WhatsApp, the instant web-based messaging service used by millions of people across the world, is finally back online on Tuesday morning after an outage that hit the Facebook family of apps on Monday. WhatsApp CEO Will Cathcart tweeted to express his regret over the inconvenience faced by the messaging app’s users and said that it was only a “humble reminder” of how much people and organisations rely on the platform every day. Cathcart said that he was grateful to all those who worked hard to bring the app back online after the technical snag, and added that the WhatsApp team intends to “learn and grow” from this incident.

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“We’re entirely back up and running now,” read the tweet posted by the head of Facebook-owned WhatsApp. “We know that people were unable to use WhatsApp to connect with their friends, family, businesses, community groups, and more today – a humbling reminder of how much people and organisations rely on our app every day.”

Cathcart added: “We take our mission seriously, and I’m grateful to everyone who worked hard to bring our service back with the reliability you expect from WhatsApp. We’ll learn and grow from this, and continue working to provide you with a simple, secure, and reliable private messaging app.”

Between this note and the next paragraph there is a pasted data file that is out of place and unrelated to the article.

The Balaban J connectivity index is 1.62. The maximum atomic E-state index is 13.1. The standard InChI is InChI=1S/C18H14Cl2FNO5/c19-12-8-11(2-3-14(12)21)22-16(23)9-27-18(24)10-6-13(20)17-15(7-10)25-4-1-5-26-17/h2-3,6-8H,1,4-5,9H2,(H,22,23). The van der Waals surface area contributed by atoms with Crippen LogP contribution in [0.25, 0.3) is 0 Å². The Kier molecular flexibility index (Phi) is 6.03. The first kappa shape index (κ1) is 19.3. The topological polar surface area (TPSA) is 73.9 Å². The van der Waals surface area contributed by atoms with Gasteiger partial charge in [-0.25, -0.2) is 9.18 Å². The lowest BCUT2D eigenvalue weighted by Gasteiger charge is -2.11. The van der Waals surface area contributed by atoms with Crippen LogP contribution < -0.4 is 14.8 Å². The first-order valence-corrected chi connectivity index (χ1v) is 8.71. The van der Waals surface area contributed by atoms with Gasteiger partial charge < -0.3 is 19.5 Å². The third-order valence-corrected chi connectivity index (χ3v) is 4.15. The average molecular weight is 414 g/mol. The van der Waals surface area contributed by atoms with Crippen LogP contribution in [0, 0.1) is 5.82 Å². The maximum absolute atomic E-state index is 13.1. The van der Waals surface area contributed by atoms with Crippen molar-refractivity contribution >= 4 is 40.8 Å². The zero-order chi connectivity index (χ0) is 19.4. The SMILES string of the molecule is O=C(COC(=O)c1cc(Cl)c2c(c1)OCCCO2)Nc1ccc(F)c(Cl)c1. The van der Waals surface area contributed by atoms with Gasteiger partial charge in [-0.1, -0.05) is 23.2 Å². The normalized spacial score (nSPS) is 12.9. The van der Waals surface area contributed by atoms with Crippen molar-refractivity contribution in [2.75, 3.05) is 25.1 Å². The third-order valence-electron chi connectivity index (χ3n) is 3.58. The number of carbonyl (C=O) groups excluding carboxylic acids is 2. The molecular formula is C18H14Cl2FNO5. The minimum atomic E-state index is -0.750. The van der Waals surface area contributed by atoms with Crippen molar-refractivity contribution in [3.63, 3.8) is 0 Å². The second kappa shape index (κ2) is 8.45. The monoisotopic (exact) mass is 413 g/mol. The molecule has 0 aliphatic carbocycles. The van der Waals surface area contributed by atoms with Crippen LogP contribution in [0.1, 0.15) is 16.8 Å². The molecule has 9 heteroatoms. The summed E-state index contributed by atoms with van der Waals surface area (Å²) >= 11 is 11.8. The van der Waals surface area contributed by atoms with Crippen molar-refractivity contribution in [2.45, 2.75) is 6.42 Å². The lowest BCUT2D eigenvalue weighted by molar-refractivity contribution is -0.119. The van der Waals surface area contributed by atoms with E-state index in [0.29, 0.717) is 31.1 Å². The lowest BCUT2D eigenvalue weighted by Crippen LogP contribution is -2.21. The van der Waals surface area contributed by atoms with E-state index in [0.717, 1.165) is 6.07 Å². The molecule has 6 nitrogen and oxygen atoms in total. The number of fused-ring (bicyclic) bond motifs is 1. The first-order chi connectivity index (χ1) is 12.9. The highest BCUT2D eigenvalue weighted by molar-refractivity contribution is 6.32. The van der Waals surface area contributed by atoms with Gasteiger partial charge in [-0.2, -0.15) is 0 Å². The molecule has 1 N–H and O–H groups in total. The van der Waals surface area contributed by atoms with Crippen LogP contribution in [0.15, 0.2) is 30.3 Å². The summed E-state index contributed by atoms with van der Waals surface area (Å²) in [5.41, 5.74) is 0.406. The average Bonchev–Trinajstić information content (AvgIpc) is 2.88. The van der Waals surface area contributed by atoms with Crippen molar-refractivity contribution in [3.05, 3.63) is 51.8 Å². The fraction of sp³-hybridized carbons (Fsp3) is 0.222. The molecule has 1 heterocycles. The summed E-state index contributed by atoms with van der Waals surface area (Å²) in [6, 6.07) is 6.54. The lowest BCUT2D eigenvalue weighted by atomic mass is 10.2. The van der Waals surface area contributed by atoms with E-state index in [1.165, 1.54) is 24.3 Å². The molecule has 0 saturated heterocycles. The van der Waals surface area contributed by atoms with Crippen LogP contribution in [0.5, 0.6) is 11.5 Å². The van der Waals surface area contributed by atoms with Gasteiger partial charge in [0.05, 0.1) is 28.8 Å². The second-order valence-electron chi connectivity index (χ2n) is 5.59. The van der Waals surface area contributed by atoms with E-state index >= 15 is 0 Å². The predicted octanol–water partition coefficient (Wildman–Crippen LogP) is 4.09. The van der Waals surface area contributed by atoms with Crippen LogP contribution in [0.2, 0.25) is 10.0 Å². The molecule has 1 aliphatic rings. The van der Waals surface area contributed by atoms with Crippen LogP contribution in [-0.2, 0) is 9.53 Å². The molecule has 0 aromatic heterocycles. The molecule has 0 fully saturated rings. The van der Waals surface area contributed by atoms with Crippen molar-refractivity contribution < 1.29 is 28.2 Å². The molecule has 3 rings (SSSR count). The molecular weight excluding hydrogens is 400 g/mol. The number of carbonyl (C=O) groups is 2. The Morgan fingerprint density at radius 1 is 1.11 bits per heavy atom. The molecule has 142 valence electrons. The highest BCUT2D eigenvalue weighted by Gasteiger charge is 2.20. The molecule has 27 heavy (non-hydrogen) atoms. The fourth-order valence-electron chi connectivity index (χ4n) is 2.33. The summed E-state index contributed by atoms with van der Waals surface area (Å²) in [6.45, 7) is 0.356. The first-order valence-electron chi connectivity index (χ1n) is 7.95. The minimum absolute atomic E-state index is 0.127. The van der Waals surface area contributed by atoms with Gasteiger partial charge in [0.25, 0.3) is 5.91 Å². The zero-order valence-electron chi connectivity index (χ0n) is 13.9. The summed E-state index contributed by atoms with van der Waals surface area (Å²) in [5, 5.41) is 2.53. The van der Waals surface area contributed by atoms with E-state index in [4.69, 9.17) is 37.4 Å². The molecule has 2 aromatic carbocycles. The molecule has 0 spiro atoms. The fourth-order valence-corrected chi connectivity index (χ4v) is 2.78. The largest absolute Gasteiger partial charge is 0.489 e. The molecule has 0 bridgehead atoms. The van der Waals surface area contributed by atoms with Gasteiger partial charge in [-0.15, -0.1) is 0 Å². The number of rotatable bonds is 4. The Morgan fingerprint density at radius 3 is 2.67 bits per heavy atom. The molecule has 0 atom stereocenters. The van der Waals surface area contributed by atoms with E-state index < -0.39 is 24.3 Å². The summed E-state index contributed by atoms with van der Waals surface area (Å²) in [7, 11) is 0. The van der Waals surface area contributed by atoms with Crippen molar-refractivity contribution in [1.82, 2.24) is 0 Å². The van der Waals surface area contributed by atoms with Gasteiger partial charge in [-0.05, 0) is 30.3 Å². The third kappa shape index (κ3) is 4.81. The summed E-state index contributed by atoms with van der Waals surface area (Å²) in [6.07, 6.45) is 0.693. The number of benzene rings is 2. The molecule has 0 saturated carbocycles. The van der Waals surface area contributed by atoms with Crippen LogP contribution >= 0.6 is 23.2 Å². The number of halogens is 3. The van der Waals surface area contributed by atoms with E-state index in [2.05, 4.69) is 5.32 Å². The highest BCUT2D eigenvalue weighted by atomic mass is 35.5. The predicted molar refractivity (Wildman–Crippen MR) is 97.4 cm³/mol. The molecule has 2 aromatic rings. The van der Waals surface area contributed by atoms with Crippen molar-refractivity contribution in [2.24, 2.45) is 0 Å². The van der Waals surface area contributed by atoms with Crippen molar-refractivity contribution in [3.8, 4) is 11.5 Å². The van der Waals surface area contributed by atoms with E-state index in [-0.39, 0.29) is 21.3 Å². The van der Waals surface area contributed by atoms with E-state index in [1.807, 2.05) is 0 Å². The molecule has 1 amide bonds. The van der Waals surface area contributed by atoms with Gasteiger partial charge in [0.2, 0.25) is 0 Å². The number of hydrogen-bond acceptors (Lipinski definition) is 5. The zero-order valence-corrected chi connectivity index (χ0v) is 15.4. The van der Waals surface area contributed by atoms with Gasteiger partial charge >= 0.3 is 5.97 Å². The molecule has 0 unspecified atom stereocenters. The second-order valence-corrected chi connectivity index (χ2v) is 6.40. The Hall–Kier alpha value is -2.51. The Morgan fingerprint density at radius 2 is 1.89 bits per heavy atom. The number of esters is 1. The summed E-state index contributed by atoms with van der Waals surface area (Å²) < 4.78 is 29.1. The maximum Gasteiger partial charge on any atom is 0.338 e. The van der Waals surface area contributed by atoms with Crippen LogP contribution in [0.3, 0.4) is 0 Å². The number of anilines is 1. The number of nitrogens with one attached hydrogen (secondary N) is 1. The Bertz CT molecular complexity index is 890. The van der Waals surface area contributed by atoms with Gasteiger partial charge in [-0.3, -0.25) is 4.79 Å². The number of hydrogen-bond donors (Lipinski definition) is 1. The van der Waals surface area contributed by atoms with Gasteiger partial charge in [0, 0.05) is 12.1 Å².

Facebook, Instagram, and WhatsApp came back online only in the early hours of Tuesday, after nearly six hours of an outage that partially paralysed the giant social media network on the internet. The Facebook family of apps went dark on Monday evening (around noon Eastern Time), in what the website monitoring group Downdetector said was the largest such failure the platform had ever seen. While Facebook services started coming back online gradually since this morning, the company said that it might take some time yet “to get to 100 per cent.” Facebook officials repeatedly apologised to “every small and large business, family, and individual” who depends on the social media network.

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Facebook co-founder Mark Zuckerberg, too, issued a personal apology to the millions of users who faced hours’ worth of disruption in accessing the Facebook family of apps – Facebook, Instagram, and WhatsApp – from Monday night. Expressing his regret for the inconvenience, Zuckerberg said, “Sorry for the disruption today – I know how much you rely on our services to stay connected with the people you care about.”

Shares of Facebook, which has nearly 2 billion daily active users, fell 4.9 per cent on Monday, their biggest daily drop since last November, amid a broader selloff in technology stocks. Facebook, which is the second-largest digital advertising platform in the world, was losing about $545,000 in US ad revenues per hour during the outage, according to estimates from ad measurement firm Standard Media Index.

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